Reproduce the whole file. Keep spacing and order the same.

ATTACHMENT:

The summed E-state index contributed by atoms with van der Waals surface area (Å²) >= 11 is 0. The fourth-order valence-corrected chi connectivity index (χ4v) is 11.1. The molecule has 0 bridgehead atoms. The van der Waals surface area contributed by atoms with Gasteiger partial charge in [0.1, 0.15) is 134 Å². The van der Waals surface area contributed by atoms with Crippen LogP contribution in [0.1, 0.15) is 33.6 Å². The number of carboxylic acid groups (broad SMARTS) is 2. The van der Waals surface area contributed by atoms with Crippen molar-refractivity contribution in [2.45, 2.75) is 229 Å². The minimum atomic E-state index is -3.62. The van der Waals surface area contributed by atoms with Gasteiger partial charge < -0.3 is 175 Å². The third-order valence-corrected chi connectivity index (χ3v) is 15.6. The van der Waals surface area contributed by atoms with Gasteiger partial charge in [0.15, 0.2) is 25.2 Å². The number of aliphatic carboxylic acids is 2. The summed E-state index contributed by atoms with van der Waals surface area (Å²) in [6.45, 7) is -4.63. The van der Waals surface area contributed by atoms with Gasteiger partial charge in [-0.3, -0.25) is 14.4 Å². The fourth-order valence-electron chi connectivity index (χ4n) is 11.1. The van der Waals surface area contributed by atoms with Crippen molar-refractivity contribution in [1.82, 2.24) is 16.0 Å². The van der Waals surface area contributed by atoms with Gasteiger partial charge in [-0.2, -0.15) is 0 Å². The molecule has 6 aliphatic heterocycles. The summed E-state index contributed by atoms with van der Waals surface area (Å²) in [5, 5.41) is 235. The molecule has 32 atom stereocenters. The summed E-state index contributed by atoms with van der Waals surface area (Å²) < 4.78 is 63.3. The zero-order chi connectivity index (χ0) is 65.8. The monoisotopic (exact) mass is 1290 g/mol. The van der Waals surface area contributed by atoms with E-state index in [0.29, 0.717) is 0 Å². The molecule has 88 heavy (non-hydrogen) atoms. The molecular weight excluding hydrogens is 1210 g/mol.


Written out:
The summed E-state index contributed by atoms with van der Waals surface area (Å²) >= 11 is 0. The fourth-order valence-corrected chi connectivity index (χ4v) is 11.1. The molecule has 0 bridgehead atoms. The van der Waals surface area contributed by atoms with Gasteiger partial charge in [0.1, 0.15) is 134 Å². The van der Waals surface area contributed by atoms with Crippen LogP contribution in [0.1, 0.15) is 33.6 Å². The number of carboxylic acid groups (broad SMARTS) is 2. The van der Waals surface area contributed by atoms with Crippen molar-refractivity contribution in [2.45, 2.75) is 229 Å². The minimum atomic E-state index is -3.62. The van der Waals surface area contributed by atoms with Gasteiger partial charge < -0.3 is 175 Å². The third-order valence-corrected chi connectivity index (χ3v) is 15.6. The van der Waals surface area contributed by atoms with Gasteiger partial charge in [0.15, 0.2) is 25.2 Å². The number of aliphatic carboxylic acids is 2. The summed E-state index contributed by atoms with van der Waals surface area (Å²) in [6.45, 7) is -4.63. The van der Waals surface area contributed by atoms with Gasteiger partial charge in [-0.3, -0.25) is 14.4 Å². The fourth-order valence-electron chi connectivity index (χ4n) is 11.1. The van der Waals surface area contributed by atoms with Crippen molar-refractivity contribution in [1.82, 2.24) is 16.0 Å². The van der Waals surface area contributed by atoms with Gasteiger partial charge in [-0.2, -0.15) is 0 Å². The molecule has 6 aliphatic heterocycles. The summed E-state index contributed by atoms with van der Waals surface area (Å²) in [5, 5.41) is 235. The molecule has 32 atom stereocenters. The summed E-state index contributed by atoms with van der Waals surface area (Å²) < 4.78 is 63.3. The zero-order chi connectivity index (χ0) is 65.8. The monoisotopic (exact) mass is 1290 g/mol. The van der Waals surface area contributed by atoms with E-state index in [0.29, 0.717) is 0 Å². The molecule has 88 heavy (non-hydrogen) atoms. The molecular weight excluding hydrogens is 1210 g/mol.